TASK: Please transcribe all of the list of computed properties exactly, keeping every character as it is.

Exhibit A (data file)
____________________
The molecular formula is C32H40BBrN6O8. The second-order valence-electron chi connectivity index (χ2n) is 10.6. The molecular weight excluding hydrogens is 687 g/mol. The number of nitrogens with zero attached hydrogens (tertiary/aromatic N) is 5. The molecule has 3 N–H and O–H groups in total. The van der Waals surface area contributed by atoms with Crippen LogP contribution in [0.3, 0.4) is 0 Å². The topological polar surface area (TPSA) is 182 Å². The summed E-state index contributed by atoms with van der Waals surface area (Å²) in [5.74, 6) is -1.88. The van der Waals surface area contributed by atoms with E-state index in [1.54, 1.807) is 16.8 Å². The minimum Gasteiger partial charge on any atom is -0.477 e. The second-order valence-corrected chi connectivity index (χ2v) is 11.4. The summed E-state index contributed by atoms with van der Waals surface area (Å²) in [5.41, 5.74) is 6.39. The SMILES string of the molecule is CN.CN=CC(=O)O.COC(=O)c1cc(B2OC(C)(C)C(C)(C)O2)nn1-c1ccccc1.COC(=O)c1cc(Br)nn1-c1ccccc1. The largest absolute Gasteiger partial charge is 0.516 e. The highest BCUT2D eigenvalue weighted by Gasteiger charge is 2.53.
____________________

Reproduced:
The molecular formula is C32H40BBrN6O8. The second-order valence-electron chi connectivity index (χ2n) is 10.6. The molecular weight excluding hydrogens is 687 g/mol. The number of nitrogens with zero attached hydrogens (tertiary/aromatic N) is 5. The molecule has 3 N–H and O–H groups in total. The van der Waals surface area contributed by atoms with Crippen LogP contribution in [0.3, 0.4) is 0 Å². The topological polar surface area (TPSA) is 182 Å². The summed E-state index contributed by atoms with van der Waals surface area (Å²) in [5.74, 6) is -1.88. The van der Waals surface area contributed by atoms with E-state index in [1.54, 1.807) is 16.8 Å². The minimum Gasteiger partial charge on any atom is -0.477 e. The second-order valence-corrected chi connectivity index (χ2v) is 11.4. The summed E-state index contributed by atoms with van der Waals surface area (Å²) in [5.41, 5.74) is 6.39. The SMILES string of the molecule is CN.CN=CC(=O)O.COC(=O)c1cc(B2OC(C)(C)C(C)(C)O2)nn1-c1ccccc1.COC(=O)c1cc(Br)nn1-c1ccccc1. The largest absolute Gasteiger partial charge is 0.516 e. The highest BCUT2D eigenvalue weighted by Gasteiger charge is 2.53.